Before attempting my own account, therefore, I re-read Gates of Fire. The issue was not if or how historically accurate his account was, but rather how did he deploy his characters and evoke emotion? How effective was his story-telling? Was there any point in going “toe-to-toe” with an internationally best-selling author? Or should I, like Snedeker, find a way to evade the issue? Most important, was there anything that I could say about Thermopylae that hadn’t already been said?

Astonishingly, when I re-read Gates of Fire, I came away feeling that Pressfield had done a magnificent job of describing male bonding on the battlefield and that his Thermopylae was very much about blood and guts and heroes. It uses the language of modern fighting men. It speaks to modern fighting men. It is a tribute to fighting men of all nations and ages.

But is that all that Thermopylae was and is?

Pressfield’s heroes are already crippled by the end of the first day of fighting, yet continue to perform super-human deeds of strength and endurance, heedless of pain and physics for another two days. Pressfields heroes are demi-gods – like Achilles and Hektor and Ajax.

But Leonidas was a real human being, a historical, not a mythical figure. So were the other 300 Spartans, 700 Thespeians and 400 Thebans. They all had real names, real (not divine) parents, and they felt real pain; they had only the strength of mortal men. Shouldn’t we honor them for what they were, rather than turn them into supermen?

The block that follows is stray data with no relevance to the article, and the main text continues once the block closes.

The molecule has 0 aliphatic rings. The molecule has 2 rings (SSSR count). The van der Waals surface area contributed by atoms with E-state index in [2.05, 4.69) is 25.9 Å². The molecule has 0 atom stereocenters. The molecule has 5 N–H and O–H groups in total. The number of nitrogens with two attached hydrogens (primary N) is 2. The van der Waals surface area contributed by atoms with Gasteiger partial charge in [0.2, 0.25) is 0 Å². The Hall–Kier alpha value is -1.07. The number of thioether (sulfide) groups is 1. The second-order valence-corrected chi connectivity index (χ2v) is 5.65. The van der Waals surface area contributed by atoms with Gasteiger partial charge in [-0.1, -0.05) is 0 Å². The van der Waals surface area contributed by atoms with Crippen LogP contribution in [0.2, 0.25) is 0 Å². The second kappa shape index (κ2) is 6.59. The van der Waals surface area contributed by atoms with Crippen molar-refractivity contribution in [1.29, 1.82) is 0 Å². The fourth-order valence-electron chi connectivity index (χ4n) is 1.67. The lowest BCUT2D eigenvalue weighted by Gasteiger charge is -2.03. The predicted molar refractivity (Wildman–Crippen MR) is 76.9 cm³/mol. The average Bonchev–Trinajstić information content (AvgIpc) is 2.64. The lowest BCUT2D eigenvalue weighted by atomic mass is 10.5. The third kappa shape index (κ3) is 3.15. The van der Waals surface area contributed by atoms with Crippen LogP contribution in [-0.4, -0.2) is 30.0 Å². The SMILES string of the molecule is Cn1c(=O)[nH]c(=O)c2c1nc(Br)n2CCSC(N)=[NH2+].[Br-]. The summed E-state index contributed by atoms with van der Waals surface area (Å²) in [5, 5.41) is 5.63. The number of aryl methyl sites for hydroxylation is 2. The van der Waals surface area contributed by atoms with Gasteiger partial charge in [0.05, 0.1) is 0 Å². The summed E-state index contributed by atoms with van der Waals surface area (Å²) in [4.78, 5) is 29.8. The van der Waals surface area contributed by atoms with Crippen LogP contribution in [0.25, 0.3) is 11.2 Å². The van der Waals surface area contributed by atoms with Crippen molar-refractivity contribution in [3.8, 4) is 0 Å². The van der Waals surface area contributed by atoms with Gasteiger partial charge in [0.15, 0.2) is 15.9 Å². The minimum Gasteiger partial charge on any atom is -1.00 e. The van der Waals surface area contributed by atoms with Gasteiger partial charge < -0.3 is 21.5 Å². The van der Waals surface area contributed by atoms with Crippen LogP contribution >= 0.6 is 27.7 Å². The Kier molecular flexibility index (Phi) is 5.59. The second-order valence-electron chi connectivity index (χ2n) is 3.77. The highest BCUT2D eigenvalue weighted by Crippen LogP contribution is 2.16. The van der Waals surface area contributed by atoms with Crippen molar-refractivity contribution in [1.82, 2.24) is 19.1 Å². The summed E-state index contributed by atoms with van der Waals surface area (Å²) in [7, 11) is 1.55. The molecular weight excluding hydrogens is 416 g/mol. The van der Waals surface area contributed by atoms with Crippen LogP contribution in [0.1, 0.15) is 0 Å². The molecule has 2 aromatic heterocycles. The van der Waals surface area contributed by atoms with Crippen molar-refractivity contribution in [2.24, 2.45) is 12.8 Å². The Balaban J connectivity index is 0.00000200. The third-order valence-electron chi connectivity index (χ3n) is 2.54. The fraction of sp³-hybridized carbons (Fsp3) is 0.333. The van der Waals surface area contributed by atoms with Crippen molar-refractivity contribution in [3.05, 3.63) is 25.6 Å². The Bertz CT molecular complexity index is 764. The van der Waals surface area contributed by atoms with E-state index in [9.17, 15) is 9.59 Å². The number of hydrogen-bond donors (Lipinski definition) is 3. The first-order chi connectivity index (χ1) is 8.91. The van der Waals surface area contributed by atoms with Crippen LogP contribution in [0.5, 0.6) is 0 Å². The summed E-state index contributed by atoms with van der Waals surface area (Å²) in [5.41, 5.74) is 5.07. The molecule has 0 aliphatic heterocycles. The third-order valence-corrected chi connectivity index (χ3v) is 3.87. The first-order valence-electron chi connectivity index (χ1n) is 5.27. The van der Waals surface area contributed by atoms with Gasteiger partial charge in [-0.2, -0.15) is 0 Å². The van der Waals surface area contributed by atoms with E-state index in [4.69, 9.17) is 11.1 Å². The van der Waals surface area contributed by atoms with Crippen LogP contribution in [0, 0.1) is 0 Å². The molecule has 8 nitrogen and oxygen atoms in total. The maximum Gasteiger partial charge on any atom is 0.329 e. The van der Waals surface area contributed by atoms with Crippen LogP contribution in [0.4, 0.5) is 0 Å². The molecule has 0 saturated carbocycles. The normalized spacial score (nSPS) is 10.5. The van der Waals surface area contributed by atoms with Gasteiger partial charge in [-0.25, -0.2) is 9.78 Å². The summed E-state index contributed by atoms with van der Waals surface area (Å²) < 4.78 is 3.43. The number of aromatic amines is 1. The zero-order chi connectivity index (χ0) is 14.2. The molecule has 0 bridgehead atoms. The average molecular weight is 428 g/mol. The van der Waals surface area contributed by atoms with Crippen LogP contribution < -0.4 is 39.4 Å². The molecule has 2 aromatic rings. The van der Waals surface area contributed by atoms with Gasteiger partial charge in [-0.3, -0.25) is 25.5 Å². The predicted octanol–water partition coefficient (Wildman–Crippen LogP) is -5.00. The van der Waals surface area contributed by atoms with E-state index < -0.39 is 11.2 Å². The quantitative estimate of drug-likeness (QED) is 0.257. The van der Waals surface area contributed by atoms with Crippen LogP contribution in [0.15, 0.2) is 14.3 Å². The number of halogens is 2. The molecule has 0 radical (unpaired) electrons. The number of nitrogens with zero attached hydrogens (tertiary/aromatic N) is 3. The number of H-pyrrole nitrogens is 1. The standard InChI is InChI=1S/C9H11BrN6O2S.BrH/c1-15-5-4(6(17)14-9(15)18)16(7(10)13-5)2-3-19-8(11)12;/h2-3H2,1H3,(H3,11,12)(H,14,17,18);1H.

Many people want supermen, cartoon figures and supernatural heroes. For them, there are lots of “Leonidases” on the market – films, cartoons and PC-games.

But it seems to me there are too few portrayals of Leonidas as a complex, human being, and this I realized could be my contribution to the portrayals of Thermopylae. My Thermopylae, I decided, would be about human beings doing exceptional but not super-human things.  And so, at last, I sat down and wrote about Thermopylae.

3 comments:

MasterGunner said...

I'm surprised (and pleased) at your mention of Gates of Fire. Pressfield, being himself a Marine, has a talent for describing the grittiness of combat. One of his lesser-known works is The Warrior Ethos, a relatively recent collection of essays he released. When I became a Platoon Sergeant, I bought many copies of both for the Soldiers in my platoon before we went to Afghanistan.

There are more than enough works out there that paint battlefields with a broad brush. Written from a historian's point of view, they dazzle with diagrams of terrain, icons describing the positions of adversaries, and yet completely dehumanize the cost of doing battle. When entire platoons or companies are lost to either machine gun fire or volleys of arrows "that blot out the sun", they treat the loss of combat power as a simple reduction in numbers, nothing else.